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Taking place over a four year period, the Campus Crossroads Project faced a number of different challenges related to the plumbing and restroom upgrades at Notre Dame Stadium. One major issue related to the demands presented by the needs of the university’s football team. Hummel and his staff worked during the college football off-season, and they had to be sure not to encroach on other areas of campus life. Working over an eight-month period, the renovation was completed ahead of schedule.
“From a scheduling standpoint, there were no loss of football games,” Hummel says. “All of this had to take place from the first of December, which is after the last home game to August. Quite honestly, we were done well before the Blue/Gold Game, which is the Spring game in late April.
“The large quantity of fixtures and components (we had) to change during that fairly short window was pre-planned and purchased ahead of time. Once the actual window of construction became available, it was able to be completed within that time frame.”
Once the renovations were completed, the results began to show right away, Hummel says Among the benefits — the upgrades freed the maintenance staff to focus on other projects, water consumption decreased, and the effects on the bottom line were clear.
The renovations freed up the maintenance staff, allowing them to focus on other essential items that may require maintenance and the need for additional staff also is minimized.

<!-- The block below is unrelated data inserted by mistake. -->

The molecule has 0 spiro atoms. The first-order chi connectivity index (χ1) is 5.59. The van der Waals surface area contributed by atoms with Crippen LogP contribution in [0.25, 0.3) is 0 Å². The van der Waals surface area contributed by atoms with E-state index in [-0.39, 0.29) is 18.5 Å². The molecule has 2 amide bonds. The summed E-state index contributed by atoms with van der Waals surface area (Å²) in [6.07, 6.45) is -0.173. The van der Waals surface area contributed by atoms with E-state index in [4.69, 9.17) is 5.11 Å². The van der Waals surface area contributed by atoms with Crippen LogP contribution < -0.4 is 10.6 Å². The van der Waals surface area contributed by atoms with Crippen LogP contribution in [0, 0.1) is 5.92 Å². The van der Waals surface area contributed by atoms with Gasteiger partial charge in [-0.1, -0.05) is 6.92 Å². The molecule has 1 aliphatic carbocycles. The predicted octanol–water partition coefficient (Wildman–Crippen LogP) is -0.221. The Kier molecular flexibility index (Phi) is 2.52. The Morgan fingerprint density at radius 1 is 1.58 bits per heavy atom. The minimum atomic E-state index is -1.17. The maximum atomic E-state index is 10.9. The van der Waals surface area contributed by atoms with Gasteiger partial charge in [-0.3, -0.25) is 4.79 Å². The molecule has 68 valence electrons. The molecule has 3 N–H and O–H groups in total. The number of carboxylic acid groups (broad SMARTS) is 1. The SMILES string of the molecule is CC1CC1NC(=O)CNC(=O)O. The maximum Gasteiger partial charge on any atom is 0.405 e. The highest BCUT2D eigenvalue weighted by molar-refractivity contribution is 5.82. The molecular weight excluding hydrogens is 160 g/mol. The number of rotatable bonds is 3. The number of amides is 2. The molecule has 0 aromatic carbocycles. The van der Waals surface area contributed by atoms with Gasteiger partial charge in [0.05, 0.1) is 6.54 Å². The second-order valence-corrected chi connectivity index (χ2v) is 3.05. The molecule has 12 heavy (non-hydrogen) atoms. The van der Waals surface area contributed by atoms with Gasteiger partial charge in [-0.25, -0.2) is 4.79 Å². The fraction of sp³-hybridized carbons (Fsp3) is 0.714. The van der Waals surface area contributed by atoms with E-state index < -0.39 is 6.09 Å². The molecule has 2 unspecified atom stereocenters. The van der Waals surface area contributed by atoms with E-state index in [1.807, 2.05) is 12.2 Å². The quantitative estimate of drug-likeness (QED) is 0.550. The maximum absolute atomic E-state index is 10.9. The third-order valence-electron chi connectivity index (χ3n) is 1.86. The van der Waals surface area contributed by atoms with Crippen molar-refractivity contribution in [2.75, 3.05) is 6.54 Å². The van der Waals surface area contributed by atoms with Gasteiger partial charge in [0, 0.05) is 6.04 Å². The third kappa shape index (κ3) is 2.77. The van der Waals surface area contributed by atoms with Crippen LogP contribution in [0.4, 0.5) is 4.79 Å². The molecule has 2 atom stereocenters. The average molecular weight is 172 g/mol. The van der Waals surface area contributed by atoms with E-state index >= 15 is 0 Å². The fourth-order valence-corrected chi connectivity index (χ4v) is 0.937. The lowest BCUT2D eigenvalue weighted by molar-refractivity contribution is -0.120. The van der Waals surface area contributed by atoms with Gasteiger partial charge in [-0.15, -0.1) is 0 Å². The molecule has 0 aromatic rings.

“By refixturing these restrooms, we have decreased our general maintenance,” he says “By updating them to a newer product line, it made the operation more efficient for us.”
In addition to freeing up the maintenance staff to focus on more general maintenance, the renovations also improved the water conservation at the university.
“Conservation in general is part of the culture at Notre Dame,” Hummel says. “We are always looking for ways to save water. Over the past decade, the university has leveled off its water use while expanding campus by over 25 percent. Low-flow fixtures are a key factor in that conservation.”
The financial savings also has been significant for the university.
“For the stadium and Campus Crossroads Project alone, the financial benefit exceeded well over $200,000,” Hummel says. “Including all of the project, the savings have been in excess of $250,000 by us being able to reallocate maintenance staff to other projects on campus.”
Over an eight-month period, Hummel and his staff renovated more than 2,000 restroom fixtures. While challenging, the process provided Hummel with a valuable lesson.
“‘Stay the course’ is probably the simplest terms I would use,” Hummel says. “I want to build on the fact that we have our sustainable goals, (and) we have the desire to reduce water and provide a durable fixture. I think since we have been successful with that. That is the lesson. We just want to maintain that path going forward.”
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